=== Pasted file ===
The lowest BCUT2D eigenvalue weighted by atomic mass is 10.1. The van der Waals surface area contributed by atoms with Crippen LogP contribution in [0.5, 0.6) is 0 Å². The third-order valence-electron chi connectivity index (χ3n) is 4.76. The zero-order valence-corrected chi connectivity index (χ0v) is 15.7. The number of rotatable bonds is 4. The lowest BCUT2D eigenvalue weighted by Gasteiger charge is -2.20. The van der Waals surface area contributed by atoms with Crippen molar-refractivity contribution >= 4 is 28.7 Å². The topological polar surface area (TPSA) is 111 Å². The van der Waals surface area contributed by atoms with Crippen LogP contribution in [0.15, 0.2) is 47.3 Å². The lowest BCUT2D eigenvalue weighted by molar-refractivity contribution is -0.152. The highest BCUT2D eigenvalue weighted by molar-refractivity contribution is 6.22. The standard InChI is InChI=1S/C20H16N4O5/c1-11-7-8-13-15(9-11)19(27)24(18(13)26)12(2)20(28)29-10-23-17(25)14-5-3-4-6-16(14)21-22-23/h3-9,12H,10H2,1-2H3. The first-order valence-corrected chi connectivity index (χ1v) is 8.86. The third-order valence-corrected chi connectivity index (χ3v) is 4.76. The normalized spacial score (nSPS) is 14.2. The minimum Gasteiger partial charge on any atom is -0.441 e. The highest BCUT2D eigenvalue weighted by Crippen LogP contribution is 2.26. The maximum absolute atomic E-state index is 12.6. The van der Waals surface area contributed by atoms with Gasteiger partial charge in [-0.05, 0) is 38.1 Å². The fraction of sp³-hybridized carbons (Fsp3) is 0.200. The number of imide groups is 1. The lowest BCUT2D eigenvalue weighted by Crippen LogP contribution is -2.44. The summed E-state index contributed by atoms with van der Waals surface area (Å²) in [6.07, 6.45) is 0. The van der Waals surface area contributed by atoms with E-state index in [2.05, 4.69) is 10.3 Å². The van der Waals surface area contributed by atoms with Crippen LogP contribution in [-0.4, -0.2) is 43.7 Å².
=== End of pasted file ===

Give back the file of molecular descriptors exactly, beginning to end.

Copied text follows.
The lowest BCUT2D eigenvalue weighted by atomic mass is 10.1. The van der Waals surface area contributed by atoms with Crippen LogP contribution in [0.5, 0.6) is 0 Å². The third-order valence-electron chi connectivity index (χ3n) is 4.76. The zero-order valence-corrected chi connectivity index (χ0v) is 15.7. The number of rotatable bonds is 4. The lowest BCUT2D eigenvalue weighted by Gasteiger charge is -2.20. The van der Waals surface area contributed by atoms with Crippen molar-refractivity contribution >= 4 is 28.7 Å². The topological polar surface area (TPSA) is 111 Å². The van der Waals surface area contributed by atoms with Crippen LogP contribution in [0.15, 0.2) is 47.3 Å². The lowest BCUT2D eigenvalue weighted by molar-refractivity contribution is -0.152. The highest BCUT2D eigenvalue weighted by molar-refractivity contribution is 6.22. The standard InChI is InChI=1S/C20H16N4O5/c1-11-7-8-13-15(9-11)19(27)24(18(13)26)12(2)20(28)29-10-23-17(25)14-5-3-4-6-16(14)21-22-23/h3-9,12H,10H2,1-2H3. The first-order valence-corrected chi connectivity index (χ1v) is 8.86. The third-order valence-corrected chi connectivity index (χ3v) is 4.76. The normalized spacial score (nSPS) is 14.2. The minimum Gasteiger partial charge on any atom is -0.441 e. The highest BCUT2D eigenvalue weighted by Crippen LogP contribution is 2.26. The maximum absolute atomic E-state index is 12.6. The van der Waals surface area contributed by atoms with Gasteiger partial charge in [-0.05, 0) is 38.1 Å². The fraction of sp³-hybridized carbons (Fsp3) is 0.200. The number of imide groups is 1. The lowest BCUT2D eigenvalue weighted by Crippen LogP contribution is -2.44. The summed E-state index contributed by atoms with van der Waals surface area (Å²) in [6.07, 6.45) is 0. The van der Waals surface area contributed by atoms with E-state index in [2.05, 4.69) is 10.3 Å². The van der Waals surface area contributed by atoms with Crippen LogP contribution in [-0.4, -0.2) is 43.7 Å².